These faders send your channels’ signal to either Groups or to your stereo mix. Most consoles give you options in this decision. Why would you want to send to Groups before I go to the main mix? I’m glad you asked!
Think of Groups as a master volume for a select group of channels before you get to the Master. For example, say you want all the drums on Group 1. Once you get the kick, snare, etc. at all the right levels, you can send these to Group 1 and now you have a master volume for the whole drum kit alone. If the drummer is laying back on a ballad you can boost the whole kit at once on the Group fader and not mess with the nice mix you had at sound check. The group now sends the signal to the Master volume. If your console has groups there will be assign buttons on each channel to tell it to go to that group. Here is a picture of a small mixer with only two groups. When you press this button, Ta Da, you have sent to the group fader. The signal will now have a volume control of whatever you send to this before the Master fader.
VCAs are basically the same thing as Groups except for one major difference in that they eliminate a gain stage. What voodoo is this? VCA stands for Voltage Control Amplifier, which harkens back to the olden days of analogue consoles. Digital consoles do the same thing except it is software-based now, but the terminology is so ingrained in the audio community that they stuck with it. (Some manufacturers refer to these as DCAs or Digital Control Amplifier. For the purposes of this post we will stick with the VCA terminology.)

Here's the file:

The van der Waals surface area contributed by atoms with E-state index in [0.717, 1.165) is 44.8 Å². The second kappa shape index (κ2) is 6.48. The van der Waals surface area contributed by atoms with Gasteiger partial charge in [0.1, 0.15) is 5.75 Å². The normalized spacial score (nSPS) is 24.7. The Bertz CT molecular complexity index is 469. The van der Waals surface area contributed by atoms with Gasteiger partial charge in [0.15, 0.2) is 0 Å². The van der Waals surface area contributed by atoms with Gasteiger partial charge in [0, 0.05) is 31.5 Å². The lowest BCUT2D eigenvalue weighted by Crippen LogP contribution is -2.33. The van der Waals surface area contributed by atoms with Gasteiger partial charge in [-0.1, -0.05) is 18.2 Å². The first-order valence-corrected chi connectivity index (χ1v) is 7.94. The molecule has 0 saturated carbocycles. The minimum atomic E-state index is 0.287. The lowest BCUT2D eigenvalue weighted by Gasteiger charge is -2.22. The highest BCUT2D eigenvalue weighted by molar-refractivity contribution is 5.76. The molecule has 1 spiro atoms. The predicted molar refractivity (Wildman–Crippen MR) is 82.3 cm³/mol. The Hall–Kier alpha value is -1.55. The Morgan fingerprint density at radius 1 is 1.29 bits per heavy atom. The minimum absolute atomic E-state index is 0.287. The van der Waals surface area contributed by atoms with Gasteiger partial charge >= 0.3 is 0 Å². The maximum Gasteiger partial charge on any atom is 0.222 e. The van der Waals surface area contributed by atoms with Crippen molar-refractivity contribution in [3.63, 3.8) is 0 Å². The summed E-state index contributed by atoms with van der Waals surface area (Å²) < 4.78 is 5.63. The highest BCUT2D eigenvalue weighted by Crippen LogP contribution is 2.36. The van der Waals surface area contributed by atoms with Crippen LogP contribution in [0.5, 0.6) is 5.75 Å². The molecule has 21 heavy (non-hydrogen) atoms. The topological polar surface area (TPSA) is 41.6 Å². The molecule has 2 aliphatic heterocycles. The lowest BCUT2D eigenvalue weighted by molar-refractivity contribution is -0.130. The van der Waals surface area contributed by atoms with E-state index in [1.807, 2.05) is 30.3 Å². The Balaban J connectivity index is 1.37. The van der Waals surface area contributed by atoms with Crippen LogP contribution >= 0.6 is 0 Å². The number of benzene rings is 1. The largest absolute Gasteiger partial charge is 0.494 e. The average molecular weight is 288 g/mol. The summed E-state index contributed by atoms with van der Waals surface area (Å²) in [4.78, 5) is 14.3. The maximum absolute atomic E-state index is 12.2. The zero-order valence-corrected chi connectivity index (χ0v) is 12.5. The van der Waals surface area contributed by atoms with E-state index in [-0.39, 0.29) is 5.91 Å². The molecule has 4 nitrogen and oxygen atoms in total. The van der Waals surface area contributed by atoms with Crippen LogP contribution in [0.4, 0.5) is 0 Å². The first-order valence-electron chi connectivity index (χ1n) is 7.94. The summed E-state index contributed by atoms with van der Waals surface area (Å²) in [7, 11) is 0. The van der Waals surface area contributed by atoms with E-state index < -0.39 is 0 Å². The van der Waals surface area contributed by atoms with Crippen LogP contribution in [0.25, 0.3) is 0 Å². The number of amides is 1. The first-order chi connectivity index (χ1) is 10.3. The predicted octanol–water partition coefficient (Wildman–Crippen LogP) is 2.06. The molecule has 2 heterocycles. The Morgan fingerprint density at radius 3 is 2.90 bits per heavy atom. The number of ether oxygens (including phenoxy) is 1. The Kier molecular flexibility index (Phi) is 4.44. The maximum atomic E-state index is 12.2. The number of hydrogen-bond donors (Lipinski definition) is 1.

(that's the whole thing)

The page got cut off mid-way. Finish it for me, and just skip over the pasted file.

When you assign channels to a VCA, (for the same reasons as you assign to groups) the VCA fader actually controls the channel faders. The channel signal goes directly to the Master, but the VCA controls the individual channel faders. That is all.
I am partial to VCAs instead of groups as that is one less gain stage I have to worry about. Each channel will have a VCA select to tell it which one is boss, provided your console has this feature. Notice the names above each of the VCA channels in the previous picture… you can now mix the entire band off of these faders after you get the basic mix solid.
Last but not least is the Master Volume. This may be called Master or simply labeled as STEREO or ST. This is appropriately named, as in it is the last section before the electrical signal is sent to the amplifiers. This is the main volume of your whole system, whether you have a simple stereo set up in the back yard, or are sending to multiple places in Madison Square Garden. As Stan Lee always said, “Nuff said.”